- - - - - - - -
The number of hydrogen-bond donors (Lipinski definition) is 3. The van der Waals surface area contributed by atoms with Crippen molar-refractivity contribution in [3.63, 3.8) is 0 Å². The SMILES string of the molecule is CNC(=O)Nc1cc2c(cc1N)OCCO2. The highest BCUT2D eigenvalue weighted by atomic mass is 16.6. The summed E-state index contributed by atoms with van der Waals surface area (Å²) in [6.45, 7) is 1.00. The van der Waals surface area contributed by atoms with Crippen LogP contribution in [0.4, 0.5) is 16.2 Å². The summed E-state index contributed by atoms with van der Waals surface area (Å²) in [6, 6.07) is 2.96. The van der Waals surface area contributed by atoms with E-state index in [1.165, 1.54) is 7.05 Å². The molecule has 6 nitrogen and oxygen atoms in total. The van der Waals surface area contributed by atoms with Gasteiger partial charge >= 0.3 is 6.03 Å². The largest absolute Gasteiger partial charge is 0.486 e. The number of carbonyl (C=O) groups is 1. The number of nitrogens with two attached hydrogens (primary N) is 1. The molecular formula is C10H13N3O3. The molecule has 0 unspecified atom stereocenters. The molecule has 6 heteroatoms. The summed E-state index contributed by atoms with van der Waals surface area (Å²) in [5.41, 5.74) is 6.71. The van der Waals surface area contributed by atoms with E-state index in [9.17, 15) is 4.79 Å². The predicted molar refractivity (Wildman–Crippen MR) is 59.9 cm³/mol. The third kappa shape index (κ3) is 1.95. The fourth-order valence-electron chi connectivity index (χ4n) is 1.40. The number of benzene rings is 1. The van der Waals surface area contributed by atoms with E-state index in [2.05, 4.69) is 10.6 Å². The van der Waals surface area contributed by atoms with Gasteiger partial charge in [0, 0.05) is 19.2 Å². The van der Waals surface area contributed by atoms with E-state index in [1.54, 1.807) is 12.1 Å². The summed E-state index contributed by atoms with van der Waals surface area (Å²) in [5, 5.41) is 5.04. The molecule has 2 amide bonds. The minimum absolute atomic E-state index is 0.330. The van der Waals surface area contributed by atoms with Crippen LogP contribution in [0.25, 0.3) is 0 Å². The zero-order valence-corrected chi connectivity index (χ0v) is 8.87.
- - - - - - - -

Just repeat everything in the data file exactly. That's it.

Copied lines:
The number of hydrogen-bond donors (Lipinski definition) is 3. The van der Waals surface area contributed by atoms with Crippen molar-refractivity contribution in [3.63, 3.8) is 0 Å². The SMILES string of the molecule is CNC(=O)Nc1cc2c(cc1N)OCCO2. The highest BCUT2D eigenvalue weighted by atomic mass is 16.6. The summed E-state index contributed by atoms with van der Waals surface area (Å²) in [6.45, 7) is 1.00. The van der Waals surface area contributed by atoms with Crippen LogP contribution in [0.4, 0.5) is 16.2 Å². The summed E-state index contributed by atoms with van der Waals surface area (Å²) in [6, 6.07) is 2.96. The van der Waals surface area contributed by atoms with E-state index in [1.165, 1.54) is 7.05 Å². The molecule has 6 nitrogen and oxygen atoms in total. The van der Waals surface area contributed by atoms with Gasteiger partial charge >= 0.3 is 6.03 Å². The largest absolute Gasteiger partial charge is 0.486 e. The number of carbonyl (C=O) groups is 1. The number of nitrogens with two attached hydrogens (primary N) is 1. The molecular formula is C10H13N3O3. The molecule has 0 unspecified atom stereocenters. The molecule has 6 heteroatoms. The summed E-state index contributed by atoms with van der Waals surface area (Å²) in [5.41, 5.74) is 6.71. The van der Waals surface area contributed by atoms with E-state index in [9.17, 15) is 4.79 Å². The predicted molar refractivity (Wildman–Crippen MR) is 59.9 cm³/mol. The third kappa shape index (κ3) is 1.95. The fourth-order valence-electron chi connectivity index (χ4n) is 1.40. The number of benzene rings is 1. The van der Waals surface area contributed by atoms with E-state index in [2.05, 4.69) is 10.6 Å². The van der Waals surface area contributed by atoms with Gasteiger partial charge in [0, 0.05) is 19.2 Å². The van der Waals surface area contributed by atoms with E-state index in [1.54, 1.807) is 12.1 Å². The summed E-state index contributed by atoms with van der Waals surface area (Å²) in [5, 5.41) is 5.04. The molecule has 2 amide bonds. The minimum absolute atomic E-state index is 0.330. The van der Waals surface area contributed by atoms with Crippen LogP contribution in [0.25, 0.3) is 0 Å². The zero-order valence-corrected chi connectivity index (χ0v) is 8.87.